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Old 04-22-2013, 01:17 PM   #1
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Talking Will A Tune Void My Warranty?



In “Will This Mod Void My Warranty?” we discussed the relationship between modifying your car and warranty law. The conclusion of that post was that a service department or automotive manufacturer can not legally void your warranty simply because you have installed aftermarket parts or have modified your vehicle. They can, however, deny a warranty claim if they can prove the issue in question was a direct result of the installed part or modification. But how does that apply to those who want or need a performance tune?

The tune in your ECU (Electronic Control Unit) controls every aspect of the engine’s operation: fuel and ignition maps, variable valve timing, rev limits, speed limiters, and many other functions. From the factory your car’s tune is set pretty conservatively in an effort to strike a balance between performance, emissions, fuel mileage, and reliability. Air/fuel ratios are generally a little rich and ignition timing is generally retarded to reduce the likelihood of detonation. Rev limits are set low to reduce wear and stress. And on and on it goes. Adjusting many of these setting will result in more power and better performance but, like almost all performance upgrades, it is a give and take. A leaner fuel map and advanced timing will add power but leaves you more vulnerable to detonation. A higher red line allows you to run out a little longer but at the cost of additional wear and an increased risk of a catastrophic failure. An experienced professional tuner is capable of writing a well balanced customized performance tune, but the OEM manufacturers (AKA: the guys who are ultimately on the hook for the warranty) see it differently.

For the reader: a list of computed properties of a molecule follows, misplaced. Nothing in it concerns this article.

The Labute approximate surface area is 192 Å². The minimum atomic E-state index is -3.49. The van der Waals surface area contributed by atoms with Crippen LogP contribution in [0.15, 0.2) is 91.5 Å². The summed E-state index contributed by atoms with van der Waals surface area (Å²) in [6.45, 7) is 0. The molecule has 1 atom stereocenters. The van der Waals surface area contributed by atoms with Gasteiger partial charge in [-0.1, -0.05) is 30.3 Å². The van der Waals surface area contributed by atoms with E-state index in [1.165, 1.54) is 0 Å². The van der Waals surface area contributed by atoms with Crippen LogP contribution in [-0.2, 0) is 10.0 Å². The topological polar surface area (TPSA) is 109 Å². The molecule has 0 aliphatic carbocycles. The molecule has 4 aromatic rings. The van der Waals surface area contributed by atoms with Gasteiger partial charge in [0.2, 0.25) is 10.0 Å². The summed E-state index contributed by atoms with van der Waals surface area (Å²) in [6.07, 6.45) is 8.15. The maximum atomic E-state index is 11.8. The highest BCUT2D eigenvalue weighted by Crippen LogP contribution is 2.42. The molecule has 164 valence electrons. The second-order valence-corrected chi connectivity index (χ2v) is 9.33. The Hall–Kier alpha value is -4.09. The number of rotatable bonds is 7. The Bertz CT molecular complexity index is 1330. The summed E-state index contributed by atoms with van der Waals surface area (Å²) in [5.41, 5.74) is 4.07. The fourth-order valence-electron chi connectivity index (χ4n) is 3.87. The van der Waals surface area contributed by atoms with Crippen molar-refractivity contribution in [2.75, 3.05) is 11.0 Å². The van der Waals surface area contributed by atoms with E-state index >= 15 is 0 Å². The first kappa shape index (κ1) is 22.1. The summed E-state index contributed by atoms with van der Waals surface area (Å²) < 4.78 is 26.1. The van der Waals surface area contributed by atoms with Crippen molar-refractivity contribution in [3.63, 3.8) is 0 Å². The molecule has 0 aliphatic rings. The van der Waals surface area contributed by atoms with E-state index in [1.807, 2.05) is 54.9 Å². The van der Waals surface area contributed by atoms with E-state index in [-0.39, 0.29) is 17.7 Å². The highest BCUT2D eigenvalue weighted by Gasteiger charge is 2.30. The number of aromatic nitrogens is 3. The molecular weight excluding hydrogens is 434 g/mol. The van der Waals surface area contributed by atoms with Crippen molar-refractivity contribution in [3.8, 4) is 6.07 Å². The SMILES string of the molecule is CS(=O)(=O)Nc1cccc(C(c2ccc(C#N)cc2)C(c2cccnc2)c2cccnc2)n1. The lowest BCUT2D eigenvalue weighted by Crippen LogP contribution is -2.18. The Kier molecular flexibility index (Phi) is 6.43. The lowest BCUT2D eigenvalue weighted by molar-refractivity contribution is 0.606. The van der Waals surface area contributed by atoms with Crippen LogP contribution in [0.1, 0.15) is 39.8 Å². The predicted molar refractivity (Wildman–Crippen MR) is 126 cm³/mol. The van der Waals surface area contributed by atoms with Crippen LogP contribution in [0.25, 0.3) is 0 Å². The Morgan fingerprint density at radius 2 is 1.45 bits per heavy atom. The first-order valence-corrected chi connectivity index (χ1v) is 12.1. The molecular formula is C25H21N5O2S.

The OEM manufacture’s stance is that a change to the stock tune exposes the engine and drive train to unknown and untested stresses that can negatively impact reliability. Because of the unknown consequences of this additional stress it is their policy to cancel all remaining engine and drive train warranty. Below are PDF copies of Ford and GM service bulletins laying out their policies on the matter.

GM 09-06-04-026A

Ford 11-7-7